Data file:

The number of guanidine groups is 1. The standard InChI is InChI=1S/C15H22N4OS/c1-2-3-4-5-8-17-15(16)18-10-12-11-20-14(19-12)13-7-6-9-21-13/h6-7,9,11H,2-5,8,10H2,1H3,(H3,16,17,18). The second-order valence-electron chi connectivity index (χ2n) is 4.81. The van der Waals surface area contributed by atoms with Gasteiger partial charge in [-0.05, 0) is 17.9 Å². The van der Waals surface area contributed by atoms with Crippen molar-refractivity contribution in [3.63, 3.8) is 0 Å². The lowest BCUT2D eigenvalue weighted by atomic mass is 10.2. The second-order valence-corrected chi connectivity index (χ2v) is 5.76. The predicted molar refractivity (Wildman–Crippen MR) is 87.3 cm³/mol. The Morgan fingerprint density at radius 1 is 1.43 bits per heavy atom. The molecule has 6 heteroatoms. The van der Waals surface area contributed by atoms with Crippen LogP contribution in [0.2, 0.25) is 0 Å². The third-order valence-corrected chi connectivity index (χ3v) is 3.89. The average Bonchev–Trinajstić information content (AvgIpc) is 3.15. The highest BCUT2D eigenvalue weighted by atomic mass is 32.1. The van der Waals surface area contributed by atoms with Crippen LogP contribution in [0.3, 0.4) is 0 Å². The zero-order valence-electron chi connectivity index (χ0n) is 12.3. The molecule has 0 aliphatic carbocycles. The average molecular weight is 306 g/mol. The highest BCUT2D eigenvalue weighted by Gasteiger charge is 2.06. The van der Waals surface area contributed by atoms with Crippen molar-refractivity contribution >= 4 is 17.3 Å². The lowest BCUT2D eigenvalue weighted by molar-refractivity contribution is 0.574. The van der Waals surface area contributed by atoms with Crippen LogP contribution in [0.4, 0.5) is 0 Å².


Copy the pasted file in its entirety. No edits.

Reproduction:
The number of guanidine groups is 1. The standard InChI is InChI=1S/C15H22N4OS/c1-2-3-4-5-8-17-15(16)18-10-12-11-20-14(19-12)13-7-6-9-21-13/h6-7,9,11H,2-5,8,10H2,1H3,(H3,16,17,18). The second-order valence-electron chi connectivity index (χ2n) is 4.81. The van der Waals surface area contributed by atoms with Gasteiger partial charge in [-0.05, 0) is 17.9 Å². The van der Waals surface area contributed by atoms with Crippen molar-refractivity contribution in [3.63, 3.8) is 0 Å². The lowest BCUT2D eigenvalue weighted by atomic mass is 10.2. The second-order valence-corrected chi connectivity index (χ2v) is 5.76. The predicted molar refractivity (Wildman–Crippen MR) is 87.3 cm³/mol. The Morgan fingerprint density at radius 1 is 1.43 bits per heavy atom. The molecule has 6 heteroatoms. The van der Waals surface area contributed by atoms with Crippen LogP contribution in [0.2, 0.25) is 0 Å². The third-order valence-corrected chi connectivity index (χ3v) is 3.89. The average Bonchev–Trinajstić information content (AvgIpc) is 3.15. The highest BCUT2D eigenvalue weighted by atomic mass is 32.1. The van der Waals surface area contributed by atoms with Crippen LogP contribution in [0.3, 0.4) is 0 Å². The zero-order valence-electron chi connectivity index (χ0n) is 12.3. The molecule has 0 aliphatic carbocycles. The average molecular weight is 306 g/mol. The highest BCUT2D eigenvalue weighted by Gasteiger charge is 2.06. The van der Waals surface area contributed by atoms with Crippen molar-refractivity contribution >= 4 is 17.3 Å². The lowest BCUT2D eigenvalue weighted by molar-refractivity contribution is 0.574. The van der Waals surface area contributed by atoms with Crippen LogP contribution in [0.4, 0.5) is 0 Å².